DISCOVER
×

What happens if a person refuses to sign divorce papers?

Updated April 04, 2017

Generally, when a spouse wants to file for a divorce, he or she consults with the other spouse in order to determine if the spouses can agree on filing for a divorce. If the couple agrees, this is known as an "uncontested" divorce. However, when a spouse cannot agree or one of the parties refuses to sign uncontested divorce papers, the divorce becomes known as a "contested" divorce. In such an instance, it is necessary for a contested divorce action to be filed in court.

Contested Divorce Initial Procedure

Generally, a contested divorce action begins with the filing of a petition to the appropriate court, usually the family court. The petition only requires the signature of one spouse. The petition should contain an allegation that the marriage has dissolved. Additionally, the petition should include any basis for the divorce, if the state's applicable statute requires such information to be contained in the document. The petition should only include those items required by statute.

Contested Divorce Action

Once the initial petition has been filed, the divorce action may proceed. Generally, the divorce action will include a review of the distribution of property and assets of the spouses, as well as a review of child issues if applicable, such as child support, child custody and visitation. The couple may agree about these matters, but they may be unable to reach a mutually acceptable agreement. As a result, a trial may be necessary in order to resolve these issues. At the trial, each party must present evidence and prove the basis for the divorce and any other issues requiring resolution. Once a determination on the divorce and related issues has been obtained, a judgment for divorce will be issued by the court.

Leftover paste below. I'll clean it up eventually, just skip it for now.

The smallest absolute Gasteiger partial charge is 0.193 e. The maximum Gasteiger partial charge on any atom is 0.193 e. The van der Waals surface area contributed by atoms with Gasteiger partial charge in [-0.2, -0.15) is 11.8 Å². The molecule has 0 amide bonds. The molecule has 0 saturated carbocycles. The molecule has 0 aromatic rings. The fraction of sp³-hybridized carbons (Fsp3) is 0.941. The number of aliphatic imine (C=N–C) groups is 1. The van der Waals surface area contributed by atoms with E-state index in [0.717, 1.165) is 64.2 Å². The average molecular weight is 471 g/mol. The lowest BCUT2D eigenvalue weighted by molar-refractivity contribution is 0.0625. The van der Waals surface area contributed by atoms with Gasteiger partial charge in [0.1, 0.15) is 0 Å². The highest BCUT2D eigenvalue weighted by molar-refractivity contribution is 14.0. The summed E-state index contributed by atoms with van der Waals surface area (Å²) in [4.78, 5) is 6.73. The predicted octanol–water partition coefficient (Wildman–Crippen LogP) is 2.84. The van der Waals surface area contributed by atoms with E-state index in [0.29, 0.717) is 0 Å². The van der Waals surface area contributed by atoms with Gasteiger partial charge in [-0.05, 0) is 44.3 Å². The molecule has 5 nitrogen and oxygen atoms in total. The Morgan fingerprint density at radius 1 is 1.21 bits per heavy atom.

Cite this Article A tool to create a citation to reference this article Cite this Article

About the Author

J.S. Nogara began writing in 2000, publishing in legal texts, newspapers, newsletters and on various websites. Her credits include updating "New York Practice Guides: Negligence." She is a licensed attorney admitted to the New York State courts and the Federal Court, Southern District in New York. She has a B.S. from the University of Connecticut, a J.D. and an LL.M. degree.